Ah, the one that validates the existence of haters. You know them, the people who don’t want you to succeed. The ones that carried your picture to their village witch doctor to make sure you will never progress. The back biters at work, the frenemy, that rude security guard, or the police officer hating on your ability to drive inebriated.
We encounter haters and enemies all the way. No more so than in video games. Completely unprovoked, they will come at you, with weapons, energy blasts, sharp teeth, anything they can use to take you the hero down. They are a staple of the medium.
They are the antagonist to your protagonist.
Want to know if you are going the right way and progressing in the game? You probably are if you keep coming across new enemies to defeat.
Perhaps so in life too. When we take on a new quest or endeavour, we will invariably come up against challenges. Things will go wrong, we will make mistakes, people might even attack and work against us.
Maybe that wave of resistance from the world is a sign that you are on the right track and that you should press on, regardless what the naysayers say.
Or maybe it is a sign that you are just an asshole and no one likes you.
When you find a boon, you are about to enter some shit (also the universe provides)
Another staple of gameplay are the pick ups. Things like health packs, weapons, ammo, equipment, orbs, random junk you can craft tools with. They are usually littered across the environment, allowing you to stand a chance against the perpetual onslaught of haters and enemies.
Most times they are scattered in sparse quantities. A health pack here, a box of ammo there. It gives you just enough to deal with the enemies you encounter providing the right amount of tension as you play.
But every now again, you come into a clearing or a room just chuck full of stuff. Enough health to heal yourself and stock up for later. Copious amounts of ammo to take on your journey. Or if it’s that kind of game, the merchants/blacksmiths magically pop up ready to ply you their wares. (looking at you Brok)
It is tempting to get excited and self satisfied at this point. Don’t. It’s a trap. In the video game world, a boon like this doesn’t come without a cost. There is a boss around the corner. And you are in for the fight of your life.
So…when things are going your way in life and humming along, beware of the possible boss fight headed your way. Stay ready.
Or perhaps look at it this way, whatever challenge you face in life, the universe will provide you the tools to deal with it.
You will fail repeatedly, but you will eventually figure it out
Ah failure. The gamer’s ever present friend. If you playing a game, especially for the first time, you can be sure you will fail a couple of times. It might not be right at the beginning, but it is coming. There’s that first hard wave of enemies coming, or the timed puzzle or challenge that is just gonna have your undies up in a bunch.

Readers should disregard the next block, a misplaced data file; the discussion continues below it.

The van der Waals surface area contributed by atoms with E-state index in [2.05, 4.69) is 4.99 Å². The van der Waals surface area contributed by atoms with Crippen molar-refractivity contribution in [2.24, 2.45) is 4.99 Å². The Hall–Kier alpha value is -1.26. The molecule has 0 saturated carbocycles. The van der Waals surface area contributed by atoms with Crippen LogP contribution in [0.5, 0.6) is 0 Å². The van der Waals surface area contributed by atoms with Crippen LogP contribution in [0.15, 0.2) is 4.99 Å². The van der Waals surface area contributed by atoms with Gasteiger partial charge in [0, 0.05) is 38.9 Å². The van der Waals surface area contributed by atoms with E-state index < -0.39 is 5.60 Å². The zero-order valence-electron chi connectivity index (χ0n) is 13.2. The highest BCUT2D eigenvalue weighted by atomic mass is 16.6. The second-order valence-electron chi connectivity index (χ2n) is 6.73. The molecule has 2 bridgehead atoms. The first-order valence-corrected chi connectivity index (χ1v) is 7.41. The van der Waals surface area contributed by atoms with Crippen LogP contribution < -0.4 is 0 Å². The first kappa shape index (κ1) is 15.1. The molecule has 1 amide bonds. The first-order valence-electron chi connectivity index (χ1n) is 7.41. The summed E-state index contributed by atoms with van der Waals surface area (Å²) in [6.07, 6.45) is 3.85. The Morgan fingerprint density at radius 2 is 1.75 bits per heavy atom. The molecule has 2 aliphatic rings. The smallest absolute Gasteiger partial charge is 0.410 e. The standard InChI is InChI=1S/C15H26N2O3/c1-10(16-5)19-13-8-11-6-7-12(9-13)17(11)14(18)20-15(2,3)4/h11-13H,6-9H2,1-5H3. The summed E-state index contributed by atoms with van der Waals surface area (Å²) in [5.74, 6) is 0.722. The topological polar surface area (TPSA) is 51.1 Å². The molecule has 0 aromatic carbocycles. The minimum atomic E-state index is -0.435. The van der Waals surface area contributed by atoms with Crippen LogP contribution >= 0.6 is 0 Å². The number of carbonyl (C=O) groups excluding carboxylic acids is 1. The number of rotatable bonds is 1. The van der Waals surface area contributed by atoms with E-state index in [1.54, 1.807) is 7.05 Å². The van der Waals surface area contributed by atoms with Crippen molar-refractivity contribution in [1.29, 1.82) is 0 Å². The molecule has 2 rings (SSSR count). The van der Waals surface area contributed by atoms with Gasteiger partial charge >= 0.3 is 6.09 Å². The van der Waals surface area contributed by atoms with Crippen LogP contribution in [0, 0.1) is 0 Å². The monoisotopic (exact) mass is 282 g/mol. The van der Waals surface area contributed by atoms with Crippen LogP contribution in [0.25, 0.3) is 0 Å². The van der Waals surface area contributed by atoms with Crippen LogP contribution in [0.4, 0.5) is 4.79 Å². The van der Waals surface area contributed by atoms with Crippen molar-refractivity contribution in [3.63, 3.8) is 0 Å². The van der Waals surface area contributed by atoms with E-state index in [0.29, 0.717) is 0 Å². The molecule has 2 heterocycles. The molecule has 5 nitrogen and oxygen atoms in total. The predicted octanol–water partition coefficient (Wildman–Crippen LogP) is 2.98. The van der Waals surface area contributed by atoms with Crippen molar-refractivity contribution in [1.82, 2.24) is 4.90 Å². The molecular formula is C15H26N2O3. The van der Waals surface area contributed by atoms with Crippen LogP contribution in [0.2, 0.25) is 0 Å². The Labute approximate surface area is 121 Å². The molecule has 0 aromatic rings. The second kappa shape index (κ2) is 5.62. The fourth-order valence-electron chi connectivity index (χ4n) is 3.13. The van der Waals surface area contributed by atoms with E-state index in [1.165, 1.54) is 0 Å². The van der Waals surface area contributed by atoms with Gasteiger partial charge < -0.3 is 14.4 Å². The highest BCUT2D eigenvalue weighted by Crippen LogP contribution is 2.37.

The first few times you fail, it will still be a fun. After all, it is you are new to this and you are still learning, figuring out the enemy’s patterns and the environment. You might catch a break and grab a win after a few tries and move on, your heart thumping from the adrenaline. Or you might still find yourself struggling with this level for a while, your frustration bar filling up and clouding all the fun you were having before you got here.
This is the point where you have a crucial decision to make. Will you tough it out or will you quit, or worse…will you decrease the difficulty setting like a witless noob?
The temptation is strong. You have tried everything and been massacred, sent to the ‘Game Over’ screen again and again. You learned the patterns, you kind figured out the moves but it is still not enough. Maybe you even got that bosses’ life bar down to the very end…and they still keep killing you.
But if you keep on long enough and it happens. Finally you hit a break-through and win.
And in the words of Mark Cuban talking about entrepreneurship and getting rich – it doesn’t matter how many times you fail, you only have to be right once.
Now sometimes, this breakthrough never comes. If trying again and again doesn’t work, then take a break. Sleep on it, take a walk, do something else and when you return, you might just be fresh enough to eke out a win.
There are cases though, where repeated tries and breaks won’t work. This is where you have to bring out the big guns. Literally. You have to…
Always be levelling up.
Sometimes what you need isn’t to keep trying, sometimes what you really need is to get better.
I remember the first time I encountered a valkyrie in the new God of War. Oh my, she beat my ass five ways to Sunday for like 3 days straight. And like a masochist, I kept going in for more. It was so frustrating because every time, I was so close. Oh so close. I would get her life bar down to just a smidgen. But invariably, she would parry my frantic final attacks and kill me every single time.
I persevered, I tried again and again and again. No luck.